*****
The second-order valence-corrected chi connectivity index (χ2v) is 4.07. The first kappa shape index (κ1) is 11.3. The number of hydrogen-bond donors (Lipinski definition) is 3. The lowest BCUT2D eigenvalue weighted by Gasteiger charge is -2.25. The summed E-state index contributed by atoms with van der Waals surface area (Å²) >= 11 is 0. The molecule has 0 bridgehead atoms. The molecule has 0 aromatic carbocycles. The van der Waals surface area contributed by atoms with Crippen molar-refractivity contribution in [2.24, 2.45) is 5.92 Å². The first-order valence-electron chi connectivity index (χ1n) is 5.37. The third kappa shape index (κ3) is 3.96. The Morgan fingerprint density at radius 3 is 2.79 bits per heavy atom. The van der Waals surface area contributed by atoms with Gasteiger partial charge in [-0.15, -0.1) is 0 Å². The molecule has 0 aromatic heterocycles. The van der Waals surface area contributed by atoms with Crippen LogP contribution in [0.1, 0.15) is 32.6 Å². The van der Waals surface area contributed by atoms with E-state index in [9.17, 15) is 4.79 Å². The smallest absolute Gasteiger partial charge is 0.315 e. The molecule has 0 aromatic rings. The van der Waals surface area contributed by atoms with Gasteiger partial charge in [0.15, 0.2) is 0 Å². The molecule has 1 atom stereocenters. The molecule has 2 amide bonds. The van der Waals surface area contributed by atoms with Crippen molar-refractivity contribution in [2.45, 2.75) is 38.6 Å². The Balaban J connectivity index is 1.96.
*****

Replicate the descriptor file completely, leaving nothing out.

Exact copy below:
The second-order valence-corrected chi connectivity index (χ2v) is 4.07. The first kappa shape index (κ1) is 11.3. The number of hydrogen-bond donors (Lipinski definition) is 3. The lowest BCUT2D eigenvalue weighted by Gasteiger charge is -2.25. The summed E-state index contributed by atoms with van der Waals surface area (Å²) >= 11 is 0. The molecule has 0 bridgehead atoms. The molecule has 0 aromatic carbocycles. The van der Waals surface area contributed by atoms with Crippen molar-refractivity contribution in [2.24, 2.45) is 5.92 Å². The first-order valence-electron chi connectivity index (χ1n) is 5.37. The third kappa shape index (κ3) is 3.96. The Morgan fingerprint density at radius 3 is 2.79 bits per heavy atom. The van der Waals surface area contributed by atoms with Gasteiger partial charge in [-0.15, -0.1) is 0 Å². The molecule has 0 aromatic heterocycles. The van der Waals surface area contributed by atoms with Crippen LogP contribution in [0.1, 0.15) is 32.6 Å². The van der Waals surface area contributed by atoms with E-state index in [9.17, 15) is 4.79 Å². The smallest absolute Gasteiger partial charge is 0.315 e. The molecule has 0 aromatic rings. The van der Waals surface area contributed by atoms with Gasteiger partial charge in [0.15, 0.2) is 0 Å². The molecule has 1 atom stereocenters. The molecule has 2 amide bonds. The van der Waals surface area contributed by atoms with Crippen molar-refractivity contribution in [2.45, 2.75) is 38.6 Å². The Balaban J connectivity index is 1.96.